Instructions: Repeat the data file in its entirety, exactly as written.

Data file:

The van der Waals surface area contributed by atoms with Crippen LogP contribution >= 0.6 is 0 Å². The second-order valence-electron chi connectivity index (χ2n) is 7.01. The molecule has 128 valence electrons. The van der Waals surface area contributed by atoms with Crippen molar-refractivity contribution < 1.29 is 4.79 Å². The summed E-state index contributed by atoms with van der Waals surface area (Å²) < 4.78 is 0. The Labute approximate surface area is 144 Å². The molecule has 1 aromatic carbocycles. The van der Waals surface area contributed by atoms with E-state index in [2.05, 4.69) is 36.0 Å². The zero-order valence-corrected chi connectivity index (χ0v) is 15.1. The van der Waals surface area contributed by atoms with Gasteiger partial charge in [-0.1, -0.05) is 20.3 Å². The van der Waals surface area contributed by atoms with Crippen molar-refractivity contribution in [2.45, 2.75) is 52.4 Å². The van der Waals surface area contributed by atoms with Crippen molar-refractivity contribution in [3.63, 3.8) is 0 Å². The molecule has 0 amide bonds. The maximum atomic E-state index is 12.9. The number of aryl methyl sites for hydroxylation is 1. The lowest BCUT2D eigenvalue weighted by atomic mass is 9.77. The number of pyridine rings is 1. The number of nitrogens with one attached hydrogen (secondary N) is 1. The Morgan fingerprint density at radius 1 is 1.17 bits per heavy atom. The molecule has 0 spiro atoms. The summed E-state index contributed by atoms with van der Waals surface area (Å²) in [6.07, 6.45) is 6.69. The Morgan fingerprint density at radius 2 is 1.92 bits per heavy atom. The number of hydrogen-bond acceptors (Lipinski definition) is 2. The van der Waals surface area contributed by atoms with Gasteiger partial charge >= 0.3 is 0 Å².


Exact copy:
The van der Waals surface area contributed by atoms with Crippen LogP contribution >= 0.6 is 0 Å². The second-order valence-electron chi connectivity index (χ2n) is 7.01. The molecule has 128 valence electrons. The van der Waals surface area contributed by atoms with Crippen molar-refractivity contribution < 1.29 is 4.79 Å². The summed E-state index contributed by atoms with van der Waals surface area (Å²) < 4.78 is 0. The Labute approximate surface area is 144 Å². The molecule has 1 aromatic carbocycles. The van der Waals surface area contributed by atoms with E-state index in [2.05, 4.69) is 36.0 Å². The zero-order valence-corrected chi connectivity index (χ0v) is 15.1. The van der Waals surface area contributed by atoms with Gasteiger partial charge in [-0.1, -0.05) is 20.3 Å². The van der Waals surface area contributed by atoms with Crippen molar-refractivity contribution in [2.45, 2.75) is 52.4 Å². The van der Waals surface area contributed by atoms with Crippen molar-refractivity contribution in [3.63, 3.8) is 0 Å². The molecule has 0 amide bonds. The maximum atomic E-state index is 12.9. The number of aryl methyl sites for hydroxylation is 1. The lowest BCUT2D eigenvalue weighted by atomic mass is 9.77. The number of pyridine rings is 1. The number of nitrogens with one attached hydrogen (secondary N) is 1. The Morgan fingerprint density at radius 1 is 1.17 bits per heavy atom. The molecule has 0 spiro atoms. The summed E-state index contributed by atoms with van der Waals surface area (Å²) in [6.07, 6.45) is 6.69. The Morgan fingerprint density at radius 2 is 1.92 bits per heavy atom. The number of hydrogen-bond acceptors (Lipinski definition) is 2. The van der Waals surface area contributed by atoms with Gasteiger partial charge >= 0.3 is 0 Å².